A new, easy-to-use toolkit will help all doctors to contribute to the development of revalidation.
The practical resources are designed to support doctors discussing revalidation and contributing to the GMC’s consultation, Revalidation: the way ahead, which is open until 4 June 2010.
Revalidation will affect all licensed doctors which is why the GMC is seeking feedback from as many doctors as possible about our plans and proposals for revalidation. The toolkit includes a useful discussion guide to help users engage their colleagues in workshops or focus groups. Doctors and employers can use template posters and a website banner image to promote their meeting and the consultation, along with a guide which will explain how to respond to the consultation.
The flexible nature of the toolkit means that it can be used by a wide variety of groups, including local medical committees, medical societies, group practices of GPs, junior doctor’s messes, patient involvement groups and health managers.
The introduction of revalidation will provide further assurance that the 218,000 doctors with a licence to practise medicine in the UK are up to date and fit to practise. The proposed system has been designed to be flexible and relevant to doctors’ day-to-day practice, building on existing systems to support high quality care.
“The GMC wants to hear from as many doctors as possible during the consultation, but we know it isn’t possible to meet every doctor during the revalidation consultation events being held across the UK during the coming months.
“Our toolkit is designed to help groups of doctors and groups of patients hold informed discussions about the proposals for revalidation. This will help us to create a robust and workable system that will command the confidence of doctors and reinforce the public’s continuing trust in the profession.”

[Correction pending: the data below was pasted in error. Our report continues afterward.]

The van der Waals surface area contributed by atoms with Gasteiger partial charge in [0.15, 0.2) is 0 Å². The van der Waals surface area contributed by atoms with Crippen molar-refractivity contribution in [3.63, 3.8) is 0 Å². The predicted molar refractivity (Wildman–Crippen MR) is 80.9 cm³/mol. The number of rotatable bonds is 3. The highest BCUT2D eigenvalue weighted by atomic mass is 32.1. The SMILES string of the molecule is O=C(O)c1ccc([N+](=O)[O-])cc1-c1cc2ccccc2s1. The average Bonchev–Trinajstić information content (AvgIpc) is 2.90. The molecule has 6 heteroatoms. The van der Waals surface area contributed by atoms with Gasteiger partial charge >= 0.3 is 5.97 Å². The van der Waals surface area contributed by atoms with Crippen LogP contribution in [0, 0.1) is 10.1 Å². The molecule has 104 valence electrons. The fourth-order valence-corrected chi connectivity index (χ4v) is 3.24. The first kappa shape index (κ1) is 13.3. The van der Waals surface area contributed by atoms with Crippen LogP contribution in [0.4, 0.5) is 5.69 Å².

Notes to Editors:
For further information please contact the Media Relations Office on 020 7189 5454, out of hours 020 7189 5444, email firstname.lastname@example.org, website www.gmc-uk.org.
Full details of the consultation, including a comprehensive set of frequently asked questions are available from the GMC's website www.gmc-uk.org/revalidation.
The GMC is inviting a wide range of organisations to take part in the consultation. We are also keen to hear the views of individual patients, carers, doctors and other healthcare professionals as well as members of the public. You can respond online via our website (www.gmc-uk.org/thewayahead). Alternatively, you can reply by email to email@example.com or in writing. The consultation runs from 1 March 2010 to 4 June 2010.
The GMC will also be participating in up to 100 events to engage a diverse range of key interest groups in the consultation.
The General Medical Council registers and licenses doctors to practise medicine in the UK. Our purpose is summed up in the phrase: Regulating doctors, Ensuring Good Medical Practice.
The law gives us four main functions:
- keeping up-to-date registers of qualified doctors
- fostering good medical practice
- promoting high standards of medical education
- dealing firmly and fairly with doctors whose fitness to practise is in doubt
Merger of PMETB with GMC
From 1 April 2010, (subject to legislation) the functions of the Post Graduate Medical Education and Training Board (PMETB) will be transferred to the GMC, creating a simpler and clearer framework for the regulation of medical education and training.
In February 2008, the Secretary of State announced that PMETB would be merged with the GMC, following a recommendation from Sir John Tooke’s Independent Inquiry into Modernising Medical Careers. Following the merger, all stages of medical education and training will fall under the GMC’s remit. For more information please visit www.gmc-uk.org or www.pmetb.org.uk
Office of the Health Professions Adjudicator (OHPA)
From April 2011, the adjudication of fitness to practise cases involving doctors will transfer from the GMC to a new body called the Office of the Health Professions Adjudicator (OHPA). OHPA is being established under the Health and Social Care Act 2008. It is being created to ensure clear separation between the investigation of fitness to practise cases and the process of determining whether a professional’s fitness to practise is impaired.
To begin with, the new body will be responsible for making decisions on fitness to practise cases brought forward by the GMC and, in time, the General Optical Council. Over time, other regulators of healthcare professionals may transfer their adjudication functions to OHPA. For more information about OHPA, please visit www.ohpa.org.uk
The GMC will remain the regulator for doctors, continuing to set the standards for professional practice and receiving and investigating allegations about their fitness to practise.